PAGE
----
Álvaro Cárcel, Executive Search Director.

 Today I had the opportunity to read an article by Oriol Montanyà, published in La Vanguardia, which is a pleasure to read. Short, clear and direct.

And it is that in an era where we talk daily about the difficulties of attracting and retaining talent (with some reason), it is also time to stop, reflect and simplify. 

Maybe it's just about rewinding. 

How is talent retained?

According to the author: Living wage. Career plan. Good schedule. Competent boss. Internal promotion. "In that order". 

Seen this way, it doesn't sound that difficult. And in fact, I totally agree with the message conveyed by the author of the article. 

But the reality is that it's not that easy. In fact, it is quite complicated that all the variables occur at once, for different reasons: 

1. Living wage. More than a living wage, we should talk about a good salary (or at least, an above-average salary for the position in question). True talent (understood as people who make a difference in an organization) must be adequately compensated. This point, sometimes, is difficult to understand in organizations. There is a natural human tendency to try to pay as little as possible. I do not justify it, but let everyone think about how they consume and spend their own money. Everyone likes sales. 

2. Career Plan. In an ideal world, it should always exist. But for this, there must be a powerful human resources department (or at least a company management strongly oriented to people).  And in a country where SMEs represent 95% of the business fabric, this is not always possible. And beware, there are many SMEs that do an excellent job in this regard. But the truth is that, due to size and resources, they sometimes cannot compete with the sophisticated human resources departments of large multinationals and their attractive career plans.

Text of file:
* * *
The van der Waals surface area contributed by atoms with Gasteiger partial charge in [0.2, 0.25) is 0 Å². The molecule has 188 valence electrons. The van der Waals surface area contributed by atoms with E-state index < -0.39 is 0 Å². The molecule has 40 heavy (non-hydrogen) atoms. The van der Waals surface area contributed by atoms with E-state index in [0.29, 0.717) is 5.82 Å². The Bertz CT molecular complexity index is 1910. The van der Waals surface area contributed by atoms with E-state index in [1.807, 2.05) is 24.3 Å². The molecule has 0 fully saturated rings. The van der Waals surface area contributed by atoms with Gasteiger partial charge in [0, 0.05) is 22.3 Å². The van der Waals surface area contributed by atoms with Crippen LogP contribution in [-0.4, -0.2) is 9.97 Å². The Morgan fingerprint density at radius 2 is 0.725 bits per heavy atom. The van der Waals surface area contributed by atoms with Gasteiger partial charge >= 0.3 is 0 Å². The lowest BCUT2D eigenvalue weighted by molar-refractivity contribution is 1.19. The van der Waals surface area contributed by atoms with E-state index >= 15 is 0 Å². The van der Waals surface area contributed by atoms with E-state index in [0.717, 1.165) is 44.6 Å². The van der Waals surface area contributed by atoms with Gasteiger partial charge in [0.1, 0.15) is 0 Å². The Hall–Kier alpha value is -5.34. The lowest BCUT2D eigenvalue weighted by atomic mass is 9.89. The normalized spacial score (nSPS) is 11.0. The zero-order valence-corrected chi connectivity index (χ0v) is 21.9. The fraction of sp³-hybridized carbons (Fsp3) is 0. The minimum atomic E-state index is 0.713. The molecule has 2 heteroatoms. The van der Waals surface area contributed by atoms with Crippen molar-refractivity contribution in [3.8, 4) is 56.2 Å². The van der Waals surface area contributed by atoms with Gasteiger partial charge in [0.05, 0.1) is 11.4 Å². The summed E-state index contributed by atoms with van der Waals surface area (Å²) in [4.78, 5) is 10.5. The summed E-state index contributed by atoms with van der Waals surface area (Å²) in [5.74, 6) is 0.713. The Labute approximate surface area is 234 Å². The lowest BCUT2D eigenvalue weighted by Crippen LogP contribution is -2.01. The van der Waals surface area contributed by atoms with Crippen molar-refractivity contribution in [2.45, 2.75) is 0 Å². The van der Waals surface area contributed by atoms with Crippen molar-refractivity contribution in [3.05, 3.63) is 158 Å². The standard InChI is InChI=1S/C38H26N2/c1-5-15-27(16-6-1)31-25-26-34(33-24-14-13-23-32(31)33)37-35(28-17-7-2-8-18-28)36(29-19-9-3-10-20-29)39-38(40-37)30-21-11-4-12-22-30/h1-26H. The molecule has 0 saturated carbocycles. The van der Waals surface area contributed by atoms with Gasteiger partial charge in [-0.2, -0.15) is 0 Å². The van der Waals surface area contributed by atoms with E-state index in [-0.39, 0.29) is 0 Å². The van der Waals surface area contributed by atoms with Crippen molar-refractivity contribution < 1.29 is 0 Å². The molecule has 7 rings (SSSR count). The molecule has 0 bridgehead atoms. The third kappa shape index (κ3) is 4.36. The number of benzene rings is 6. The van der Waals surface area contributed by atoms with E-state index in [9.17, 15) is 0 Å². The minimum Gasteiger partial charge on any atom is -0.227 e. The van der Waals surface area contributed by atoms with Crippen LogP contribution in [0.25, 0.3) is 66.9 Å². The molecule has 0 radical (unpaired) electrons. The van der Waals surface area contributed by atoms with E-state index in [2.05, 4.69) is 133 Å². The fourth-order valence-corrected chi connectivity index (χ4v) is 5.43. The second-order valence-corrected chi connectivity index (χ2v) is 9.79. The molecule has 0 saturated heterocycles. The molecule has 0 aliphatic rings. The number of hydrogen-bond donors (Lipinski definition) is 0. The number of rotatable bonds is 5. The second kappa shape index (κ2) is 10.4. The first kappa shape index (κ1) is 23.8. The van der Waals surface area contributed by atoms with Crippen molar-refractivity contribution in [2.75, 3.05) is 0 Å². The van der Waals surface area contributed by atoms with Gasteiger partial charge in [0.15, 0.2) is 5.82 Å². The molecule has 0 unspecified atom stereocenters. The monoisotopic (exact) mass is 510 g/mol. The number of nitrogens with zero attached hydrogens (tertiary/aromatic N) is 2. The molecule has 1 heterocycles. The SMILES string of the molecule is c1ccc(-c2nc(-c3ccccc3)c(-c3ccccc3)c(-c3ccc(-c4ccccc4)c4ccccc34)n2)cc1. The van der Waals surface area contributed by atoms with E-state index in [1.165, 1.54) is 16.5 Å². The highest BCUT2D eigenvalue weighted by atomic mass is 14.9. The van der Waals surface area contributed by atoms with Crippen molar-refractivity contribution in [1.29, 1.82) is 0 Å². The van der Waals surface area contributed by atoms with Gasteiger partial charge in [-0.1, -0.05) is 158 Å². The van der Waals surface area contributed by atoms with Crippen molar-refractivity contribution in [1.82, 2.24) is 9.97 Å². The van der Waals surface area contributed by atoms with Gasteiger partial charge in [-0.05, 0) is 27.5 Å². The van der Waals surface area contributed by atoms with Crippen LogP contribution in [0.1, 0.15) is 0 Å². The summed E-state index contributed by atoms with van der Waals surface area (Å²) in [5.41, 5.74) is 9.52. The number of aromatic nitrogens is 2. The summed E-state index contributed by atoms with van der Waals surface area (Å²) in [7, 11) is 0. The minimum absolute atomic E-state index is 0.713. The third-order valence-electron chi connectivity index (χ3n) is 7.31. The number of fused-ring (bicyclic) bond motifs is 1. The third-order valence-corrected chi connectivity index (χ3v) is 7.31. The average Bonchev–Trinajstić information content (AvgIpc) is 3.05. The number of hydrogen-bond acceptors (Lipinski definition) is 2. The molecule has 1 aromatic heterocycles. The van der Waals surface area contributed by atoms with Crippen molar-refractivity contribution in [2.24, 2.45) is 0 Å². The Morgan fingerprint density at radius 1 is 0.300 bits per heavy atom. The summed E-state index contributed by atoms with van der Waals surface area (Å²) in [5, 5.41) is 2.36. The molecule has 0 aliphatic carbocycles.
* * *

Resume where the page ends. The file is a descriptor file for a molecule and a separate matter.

3. Good schedule. In line with the previous point. In general, for there to be a good schedule (and here I take the opportunity to include other aspects such as flexibility or teleworking, which have become vitally important in the last 2 years) there must be well-worked policies, and it is not always possible for the reasons stated. 

4. Competent boss. Personally, I would talk about having the right person in the right position. Many organizations err on the side of improvisation when it comes to correctly covering their key positions. And this is due, in the first place, to a poor definition of the positions (both at the level of functions and at the competency level), which results in the second instance in making selection errors. And in team leadership positions, the wrong person can destroy a team in no time. 

5. Internal promotion. Closely linked to the existence of career plans, and again, it largely depends on a department that works correctly the growth of employees and succession plans. Again, it is not always possible.

By way of conclusion: I could not agree more that we should not overcomplicate our lives in terms of talent management, especially when it comes to retaining or retaining it. 

But for the 5 previous points to be fulfilled, we must start from a clear premise: either there is a management / ownership of the company ( usually in micro or small companies) with a strong orientation to people who row in the previous direction, or there is a strategic human resources function and attached to business that puts talent at the center (as it should be).